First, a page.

Kern County courts will be handling thousands of extra cases starting this summer due to prison realignment. That's because parole violation hearings will now be held in court rather than in the jail.
Some said this could slow down the judicial process for those with civil cases like divorce or child custody hearings.
Parole violation hearings used to be held at the county jail but because of prison realignment they will be held at the courthouse.
"Certainly it's something new and it's going to be an impact," said Terry McNally, Court Executive Officer for Kern County.
Kern County files 37,000 criminal cases each year. Come July they'll handle an estimated 4,500 to 6,000 more cases, 12 to 16 percent more.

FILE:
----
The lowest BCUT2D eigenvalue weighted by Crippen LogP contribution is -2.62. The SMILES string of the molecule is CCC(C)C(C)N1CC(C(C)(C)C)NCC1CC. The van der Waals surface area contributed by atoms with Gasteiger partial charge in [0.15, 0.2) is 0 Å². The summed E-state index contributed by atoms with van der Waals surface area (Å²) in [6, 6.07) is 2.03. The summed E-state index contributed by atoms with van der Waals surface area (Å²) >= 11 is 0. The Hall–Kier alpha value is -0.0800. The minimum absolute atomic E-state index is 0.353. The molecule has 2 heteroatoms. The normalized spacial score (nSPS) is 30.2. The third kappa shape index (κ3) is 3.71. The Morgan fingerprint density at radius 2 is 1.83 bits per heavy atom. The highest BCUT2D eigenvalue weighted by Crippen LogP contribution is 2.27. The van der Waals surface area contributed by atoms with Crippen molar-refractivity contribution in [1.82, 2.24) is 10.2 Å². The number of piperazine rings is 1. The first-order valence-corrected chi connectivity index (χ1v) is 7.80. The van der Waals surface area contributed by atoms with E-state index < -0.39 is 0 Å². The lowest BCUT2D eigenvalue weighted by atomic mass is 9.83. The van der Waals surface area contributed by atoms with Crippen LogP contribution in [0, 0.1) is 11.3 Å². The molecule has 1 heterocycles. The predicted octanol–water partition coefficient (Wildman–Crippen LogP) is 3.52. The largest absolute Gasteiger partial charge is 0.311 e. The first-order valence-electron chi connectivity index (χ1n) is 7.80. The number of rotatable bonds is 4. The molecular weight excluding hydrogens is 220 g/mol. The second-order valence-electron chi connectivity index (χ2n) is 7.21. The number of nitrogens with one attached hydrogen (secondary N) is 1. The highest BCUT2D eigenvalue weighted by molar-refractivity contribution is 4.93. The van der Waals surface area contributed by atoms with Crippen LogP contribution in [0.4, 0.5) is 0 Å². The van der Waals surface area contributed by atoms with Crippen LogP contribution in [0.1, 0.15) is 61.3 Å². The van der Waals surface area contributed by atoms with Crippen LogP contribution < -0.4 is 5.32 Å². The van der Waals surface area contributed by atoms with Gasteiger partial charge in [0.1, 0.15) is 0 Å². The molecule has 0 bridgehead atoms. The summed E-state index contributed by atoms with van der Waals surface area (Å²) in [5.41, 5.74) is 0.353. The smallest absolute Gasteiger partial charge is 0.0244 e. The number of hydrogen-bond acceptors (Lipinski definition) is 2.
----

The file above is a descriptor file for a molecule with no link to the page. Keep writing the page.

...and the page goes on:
"That's a significant workload if they all end up in hearings," said McNally.
The court isn't sure how they'll handle the influx yet. They do have a budget to hire a separate judicial officer but not courtroom staff.
"The primary concern is do we or will we have enough resources to be able to handle it," said McNally.
If they don't have the resources McNally said "then you rob Peter to pay Paul and then we would have to pull from the civil law family law probate area to man those courts for the criminal cases."
That's because by law criminal cases take priority.
"I'm concerned for my clients getting the answers that they need to the problems that they have and getting it in a timely matter," said Bobby Cloud, family law attorney.
Cloud said budget cuts have doubled judgement periods on civil cases and guesses this will only make things worse.
"It will have a direct impact on family law civil and all the other courts," said Cloud.
However the court said a negative impact at this point is only speculation.
"I think we probably won't know until well into the fall of next year how this impacts Kern County," said Cloud.